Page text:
She spent 50 years protecting people from wildfires. Then one took her life

Kathy Shoopman had seen more than her fair share of fires. It was her job to do exactly that – and she had an eye for them.

Related: California hamlet reduced to ashes as wildfire rages on

The 73-year-old spent nearly half a century in the woods of far northern California, first as a seasonal firefighter with the US Forest Service and then as a fire lookout, watching for smoke in Klamath national forest, immediately south of Oregon.

Shoopman knew every creek, ridge top and road in the area. She was well-versed with fire, how quickly it could grow out of control, and had helped firefighters respond to countless blazes over the course of her career.

But this week officials announced that Shoopman’s long career came to a tragic end, when she was killed in the McKinney fire, a huge blaze in the Klamath forest and California’s largest fire of 2022 so far.

The beloved veteran lookout and former elementary school teacher died in her home in Klamath River during the fire, the forest service announced in a statement. Officials have said she was trying to evacuate.

“We share this sorrow with each and every one of you and we know that individually, and as the supportive community that we are, we will find many ways to honor Kathy’s life and service and keep her spirit in all of our lives,” the forest service wrote in a statement.

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Shoopman was wholly dedicated to her work, colleagues say. After the McKinney fire sparked in Siskiyou county in late July in hot and dry weather, burning tens of thousands of acres in just a few days and forcing thousands of people to evacuate, Shoopman opted to stay.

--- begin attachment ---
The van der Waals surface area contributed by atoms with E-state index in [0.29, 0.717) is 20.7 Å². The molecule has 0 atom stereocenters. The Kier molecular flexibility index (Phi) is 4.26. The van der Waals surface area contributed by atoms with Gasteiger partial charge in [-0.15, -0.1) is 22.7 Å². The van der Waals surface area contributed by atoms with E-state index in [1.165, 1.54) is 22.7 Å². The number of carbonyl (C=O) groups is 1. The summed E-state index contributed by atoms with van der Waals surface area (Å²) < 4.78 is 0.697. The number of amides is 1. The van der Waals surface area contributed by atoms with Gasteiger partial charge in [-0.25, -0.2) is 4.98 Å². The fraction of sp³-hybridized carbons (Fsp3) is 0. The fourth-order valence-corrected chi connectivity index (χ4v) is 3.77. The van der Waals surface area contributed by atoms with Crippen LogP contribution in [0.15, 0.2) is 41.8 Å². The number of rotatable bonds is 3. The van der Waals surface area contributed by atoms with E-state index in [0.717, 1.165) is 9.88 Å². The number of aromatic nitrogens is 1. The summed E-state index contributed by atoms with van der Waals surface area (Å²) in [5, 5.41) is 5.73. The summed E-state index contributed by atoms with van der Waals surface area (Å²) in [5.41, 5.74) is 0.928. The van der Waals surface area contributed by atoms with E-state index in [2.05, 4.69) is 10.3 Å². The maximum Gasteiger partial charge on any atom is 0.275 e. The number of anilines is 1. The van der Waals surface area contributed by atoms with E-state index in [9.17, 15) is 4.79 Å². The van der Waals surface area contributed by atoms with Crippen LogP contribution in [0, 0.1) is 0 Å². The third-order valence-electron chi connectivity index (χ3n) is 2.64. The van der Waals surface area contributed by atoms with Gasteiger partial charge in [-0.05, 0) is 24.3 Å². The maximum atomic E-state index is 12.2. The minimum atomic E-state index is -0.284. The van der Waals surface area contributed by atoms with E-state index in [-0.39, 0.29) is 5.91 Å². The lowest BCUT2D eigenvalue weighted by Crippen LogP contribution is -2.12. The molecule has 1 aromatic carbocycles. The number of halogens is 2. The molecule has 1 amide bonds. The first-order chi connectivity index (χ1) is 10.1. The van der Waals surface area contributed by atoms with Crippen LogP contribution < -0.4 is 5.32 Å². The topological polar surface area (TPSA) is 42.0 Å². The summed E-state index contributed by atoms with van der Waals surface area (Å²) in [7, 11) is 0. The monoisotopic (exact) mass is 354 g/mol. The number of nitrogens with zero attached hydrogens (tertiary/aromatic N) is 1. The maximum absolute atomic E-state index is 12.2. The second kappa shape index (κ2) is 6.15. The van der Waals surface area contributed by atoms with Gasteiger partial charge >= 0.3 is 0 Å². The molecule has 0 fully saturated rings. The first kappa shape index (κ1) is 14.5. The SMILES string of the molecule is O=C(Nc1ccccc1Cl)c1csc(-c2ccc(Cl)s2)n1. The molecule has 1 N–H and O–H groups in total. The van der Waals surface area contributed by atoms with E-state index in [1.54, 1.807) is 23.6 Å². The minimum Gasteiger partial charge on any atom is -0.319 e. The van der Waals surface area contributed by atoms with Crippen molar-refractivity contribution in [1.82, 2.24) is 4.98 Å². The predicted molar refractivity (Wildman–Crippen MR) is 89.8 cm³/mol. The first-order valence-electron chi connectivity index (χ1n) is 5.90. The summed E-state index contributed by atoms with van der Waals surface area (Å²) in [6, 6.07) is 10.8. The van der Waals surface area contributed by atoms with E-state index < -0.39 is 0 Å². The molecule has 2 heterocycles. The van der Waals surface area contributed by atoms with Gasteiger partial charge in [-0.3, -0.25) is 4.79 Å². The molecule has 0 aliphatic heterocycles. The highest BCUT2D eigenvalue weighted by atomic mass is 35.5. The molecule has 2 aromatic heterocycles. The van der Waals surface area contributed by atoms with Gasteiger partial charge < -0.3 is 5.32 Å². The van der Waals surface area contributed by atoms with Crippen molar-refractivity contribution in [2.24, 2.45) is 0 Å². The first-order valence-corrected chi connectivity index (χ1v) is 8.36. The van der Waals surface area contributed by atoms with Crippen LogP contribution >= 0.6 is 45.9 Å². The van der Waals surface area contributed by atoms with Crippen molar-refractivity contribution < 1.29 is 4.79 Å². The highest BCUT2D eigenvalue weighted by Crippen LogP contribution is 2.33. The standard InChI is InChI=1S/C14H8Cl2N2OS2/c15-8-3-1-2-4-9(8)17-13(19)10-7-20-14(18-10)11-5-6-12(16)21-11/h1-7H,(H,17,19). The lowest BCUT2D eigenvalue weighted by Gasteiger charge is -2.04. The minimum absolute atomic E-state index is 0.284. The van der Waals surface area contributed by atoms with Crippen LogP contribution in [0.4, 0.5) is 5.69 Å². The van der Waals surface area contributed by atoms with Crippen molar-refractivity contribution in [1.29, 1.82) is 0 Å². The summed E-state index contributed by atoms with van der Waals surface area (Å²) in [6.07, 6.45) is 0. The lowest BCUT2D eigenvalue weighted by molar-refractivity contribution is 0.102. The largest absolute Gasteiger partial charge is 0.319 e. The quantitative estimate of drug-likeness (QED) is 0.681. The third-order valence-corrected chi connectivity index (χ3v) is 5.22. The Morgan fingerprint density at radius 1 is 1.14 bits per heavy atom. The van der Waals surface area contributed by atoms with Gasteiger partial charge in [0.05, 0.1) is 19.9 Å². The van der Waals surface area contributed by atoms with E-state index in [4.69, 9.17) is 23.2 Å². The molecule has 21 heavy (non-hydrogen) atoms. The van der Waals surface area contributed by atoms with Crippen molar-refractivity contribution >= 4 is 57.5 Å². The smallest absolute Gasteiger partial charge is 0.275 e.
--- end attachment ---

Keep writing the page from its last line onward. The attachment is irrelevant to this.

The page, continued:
The fast-moving fire left a trail of destruction, roaring through much of the tiny settlement of Klamath River amid strong winds and killing four people.

The news shocked the tight-knit forest service community as well as residents used to hearing her voice over the radio and her many friends who say she was a remarkable woman who never got shaken up despite the high-stakes nature of her work.

“She was one of the best,” a forest service spokesperson told SFGate. “She is a legend in the lookout community. She was not only able to identify the fires, but she could locate them with pinpoint accuracy.”

McKinney Fire burns near Yreka, California, in July 2022.
McKinney Fire burns near Yreka, California, in July 2022. Photograph: Fred Greaves/Reuters

Shoopman started as a lookout in the area in 1974, and most recently worked at the Buckhorn lookout, according to the forest service. Fire lookouts such as Shoopman are tasked with staying in towers on mountain tops where there is good visibility and watching for flames, said Chuck Linfoot, a longtime forest service employee who worked with Shoopman for 25 years.

“Kathy was perfectly suited for that kind of work,” Linfoot said. “She was quiet, soft-spoken, hardworking, always wanted to do everything just right. She required no supervision, she could be up there and do her job and no one needed to be there to tell her what to do. Kathy did everything on her own.”

Related: Wildfire watchmen: the mountain tower where lookouts spot blazes

And she knew fire, Linfoot said. That she died in the blaze came as a shock to many who knew her.

“Kathy knew what was going on when it came to fires,” said Chuck Linfoot. “It’s such a huge surprise. Kathy could recognize when something was going real bad and she knew how to deal with it.”

Her death is a deep loss to a devastated community and the land she devoted herself to protecting, said Linfoot and his wife Valerie, who also worked with Shoopman.

“She was truly a gift to our society and what she did in her whole career in protecting families and the forest from fire,” Valerie Linfoot said. “It’s 50 years. That’s a long time to give yourself up the greater good.”

Remains of a home destroyed by the McKinney fire.
Remains of a home destroyed by the McKinney fire. Photograph: David McNew/AFP/Getty Images

The Linfoots, who lost their Klamath River home to the McKinney fire, said she was passionate about her work and enjoyed the solitude it brought. Shoopman, who also gardened and enjoyed photography, was a gentle person with a calm and quiet ease about her, the couple said.

“She was very special,” Valerie Linfoot said. “She was one-of-a-kind.”

Shoopman is survived by a sister.